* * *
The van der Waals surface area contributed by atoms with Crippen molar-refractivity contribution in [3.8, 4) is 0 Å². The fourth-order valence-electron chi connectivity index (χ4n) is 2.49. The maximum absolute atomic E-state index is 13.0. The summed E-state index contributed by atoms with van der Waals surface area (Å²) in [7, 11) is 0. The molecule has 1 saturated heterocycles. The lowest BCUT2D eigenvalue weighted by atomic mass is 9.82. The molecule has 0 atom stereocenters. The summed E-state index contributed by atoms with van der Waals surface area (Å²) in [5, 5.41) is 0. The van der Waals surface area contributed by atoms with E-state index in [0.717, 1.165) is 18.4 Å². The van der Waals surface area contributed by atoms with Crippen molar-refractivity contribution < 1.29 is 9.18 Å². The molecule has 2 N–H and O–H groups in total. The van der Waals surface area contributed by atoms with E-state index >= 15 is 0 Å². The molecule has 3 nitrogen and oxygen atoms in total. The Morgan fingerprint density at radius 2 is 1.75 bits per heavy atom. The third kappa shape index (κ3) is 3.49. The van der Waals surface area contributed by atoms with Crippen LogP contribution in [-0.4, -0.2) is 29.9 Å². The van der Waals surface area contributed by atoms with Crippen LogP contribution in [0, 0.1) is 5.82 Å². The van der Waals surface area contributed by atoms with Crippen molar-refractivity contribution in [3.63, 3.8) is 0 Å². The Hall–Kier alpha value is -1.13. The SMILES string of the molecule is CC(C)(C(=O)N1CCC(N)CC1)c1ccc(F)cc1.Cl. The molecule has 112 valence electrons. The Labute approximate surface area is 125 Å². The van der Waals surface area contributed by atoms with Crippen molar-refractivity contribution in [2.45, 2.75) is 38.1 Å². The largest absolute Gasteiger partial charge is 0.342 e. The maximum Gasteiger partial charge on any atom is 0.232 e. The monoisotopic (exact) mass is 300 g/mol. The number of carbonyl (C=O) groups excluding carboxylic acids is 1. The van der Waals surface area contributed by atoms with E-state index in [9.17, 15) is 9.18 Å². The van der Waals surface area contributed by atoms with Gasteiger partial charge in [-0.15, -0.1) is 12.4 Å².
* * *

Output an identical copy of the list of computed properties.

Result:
The van der Waals surface area contributed by atoms with Crippen molar-refractivity contribution in [3.8, 4) is 0 Å². The fourth-order valence-electron chi connectivity index (χ4n) is 2.49. The maximum absolute atomic E-state index is 13.0. The summed E-state index contributed by atoms with van der Waals surface area (Å²) in [7, 11) is 0. The molecule has 1 saturated heterocycles. The lowest BCUT2D eigenvalue weighted by atomic mass is 9.82. The molecule has 0 atom stereocenters. The summed E-state index contributed by atoms with van der Waals surface area (Å²) in [5, 5.41) is 0. The van der Waals surface area contributed by atoms with E-state index in [0.717, 1.165) is 18.4 Å². The van der Waals surface area contributed by atoms with Crippen molar-refractivity contribution < 1.29 is 9.18 Å². The molecule has 2 N–H and O–H groups in total. The van der Waals surface area contributed by atoms with E-state index >= 15 is 0 Å². The molecule has 3 nitrogen and oxygen atoms in total. The Morgan fingerprint density at radius 2 is 1.75 bits per heavy atom. The third kappa shape index (κ3) is 3.49. The van der Waals surface area contributed by atoms with Crippen LogP contribution in [-0.4, -0.2) is 29.9 Å². The van der Waals surface area contributed by atoms with Crippen LogP contribution in [0, 0.1) is 5.82 Å². The van der Waals surface area contributed by atoms with Crippen molar-refractivity contribution in [3.63, 3.8) is 0 Å². The Hall–Kier alpha value is -1.13. The SMILES string of the molecule is CC(C)(C(=O)N1CCC(N)CC1)c1ccc(F)cc1.Cl. The molecule has 112 valence electrons. The Labute approximate surface area is 125 Å². The van der Waals surface area contributed by atoms with Crippen molar-refractivity contribution in [2.45, 2.75) is 38.1 Å². The largest absolute Gasteiger partial charge is 0.342 e. The maximum Gasteiger partial charge on any atom is 0.232 e. The monoisotopic (exact) mass is 300 g/mol. The number of carbonyl (C=O) groups excluding carboxylic acids is 1. The van der Waals surface area contributed by atoms with E-state index in [9.17, 15) is 9.18 Å². The van der Waals surface area contributed by atoms with Gasteiger partial charge in [-0.15, -0.1) is 12.4 Å².